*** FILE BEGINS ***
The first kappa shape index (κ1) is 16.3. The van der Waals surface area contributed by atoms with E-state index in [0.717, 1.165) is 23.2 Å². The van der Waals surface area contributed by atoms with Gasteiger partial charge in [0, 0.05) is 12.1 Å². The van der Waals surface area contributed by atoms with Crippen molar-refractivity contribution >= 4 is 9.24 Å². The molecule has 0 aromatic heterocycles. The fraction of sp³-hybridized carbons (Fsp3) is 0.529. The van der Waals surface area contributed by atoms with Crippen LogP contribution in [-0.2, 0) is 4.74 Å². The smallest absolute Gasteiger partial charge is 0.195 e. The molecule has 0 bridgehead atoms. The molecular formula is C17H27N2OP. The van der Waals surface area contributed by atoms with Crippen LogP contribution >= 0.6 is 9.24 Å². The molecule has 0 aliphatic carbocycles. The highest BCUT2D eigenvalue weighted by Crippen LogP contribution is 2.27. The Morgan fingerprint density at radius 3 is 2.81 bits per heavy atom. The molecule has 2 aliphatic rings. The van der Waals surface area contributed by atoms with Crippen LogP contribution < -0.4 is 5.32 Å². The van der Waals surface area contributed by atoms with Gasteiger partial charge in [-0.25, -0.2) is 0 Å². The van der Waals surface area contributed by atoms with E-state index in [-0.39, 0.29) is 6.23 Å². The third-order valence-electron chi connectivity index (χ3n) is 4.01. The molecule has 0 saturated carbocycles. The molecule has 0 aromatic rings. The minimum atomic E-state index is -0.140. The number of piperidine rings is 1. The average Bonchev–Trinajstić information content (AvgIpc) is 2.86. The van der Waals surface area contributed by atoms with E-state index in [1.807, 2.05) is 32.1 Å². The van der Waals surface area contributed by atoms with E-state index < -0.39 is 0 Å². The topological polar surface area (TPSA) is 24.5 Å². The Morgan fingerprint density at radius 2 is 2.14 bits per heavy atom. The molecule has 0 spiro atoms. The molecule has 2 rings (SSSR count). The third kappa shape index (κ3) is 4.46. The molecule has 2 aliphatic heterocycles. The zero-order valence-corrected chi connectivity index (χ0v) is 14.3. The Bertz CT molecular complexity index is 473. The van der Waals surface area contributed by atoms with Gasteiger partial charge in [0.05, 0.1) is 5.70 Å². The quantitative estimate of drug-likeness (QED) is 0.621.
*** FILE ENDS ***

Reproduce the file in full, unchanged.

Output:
The first kappa shape index (κ1) is 16.3. The van der Waals surface area contributed by atoms with E-state index in [0.717, 1.165) is 23.2 Å². The van der Waals surface area contributed by atoms with Gasteiger partial charge in [0, 0.05) is 12.1 Å². The van der Waals surface area contributed by atoms with Crippen molar-refractivity contribution >= 4 is 9.24 Å². The molecule has 0 aromatic heterocycles. The fraction of sp³-hybridized carbons (Fsp3) is 0.529. The van der Waals surface area contributed by atoms with Crippen LogP contribution in [-0.2, 0) is 4.74 Å². The smallest absolute Gasteiger partial charge is 0.195 e. The molecule has 0 bridgehead atoms. The molecular formula is C17H27N2OP. The van der Waals surface area contributed by atoms with Crippen LogP contribution >= 0.6 is 9.24 Å². The molecule has 0 aliphatic carbocycles. The highest BCUT2D eigenvalue weighted by Crippen LogP contribution is 2.27. The Morgan fingerprint density at radius 3 is 2.81 bits per heavy atom. The molecule has 2 aliphatic rings. The van der Waals surface area contributed by atoms with Crippen LogP contribution < -0.4 is 5.32 Å². The van der Waals surface area contributed by atoms with Gasteiger partial charge in [-0.25, -0.2) is 0 Å². The van der Waals surface area contributed by atoms with E-state index in [-0.39, 0.29) is 6.23 Å². The third-order valence-electron chi connectivity index (χ3n) is 4.01. The molecule has 0 saturated carbocycles. The molecule has 0 aromatic rings. The minimum atomic E-state index is -0.140. The number of piperidine rings is 1. The average Bonchev–Trinajstić information content (AvgIpc) is 2.86. The van der Waals surface area contributed by atoms with E-state index in [1.807, 2.05) is 32.1 Å². The van der Waals surface area contributed by atoms with E-state index < -0.39 is 0 Å². The topological polar surface area (TPSA) is 24.5 Å². The Morgan fingerprint density at radius 2 is 2.14 bits per heavy atom. The molecule has 0 spiro atoms. The molecule has 2 rings (SSSR count). The third kappa shape index (κ3) is 4.46. The molecule has 2 aliphatic heterocycles. The zero-order valence-corrected chi connectivity index (χ0v) is 14.3. The Bertz CT molecular complexity index is 473. The van der Waals surface area contributed by atoms with Gasteiger partial charge in [0.05, 0.1) is 5.70 Å². The quantitative estimate of drug-likeness (QED) is 0.621.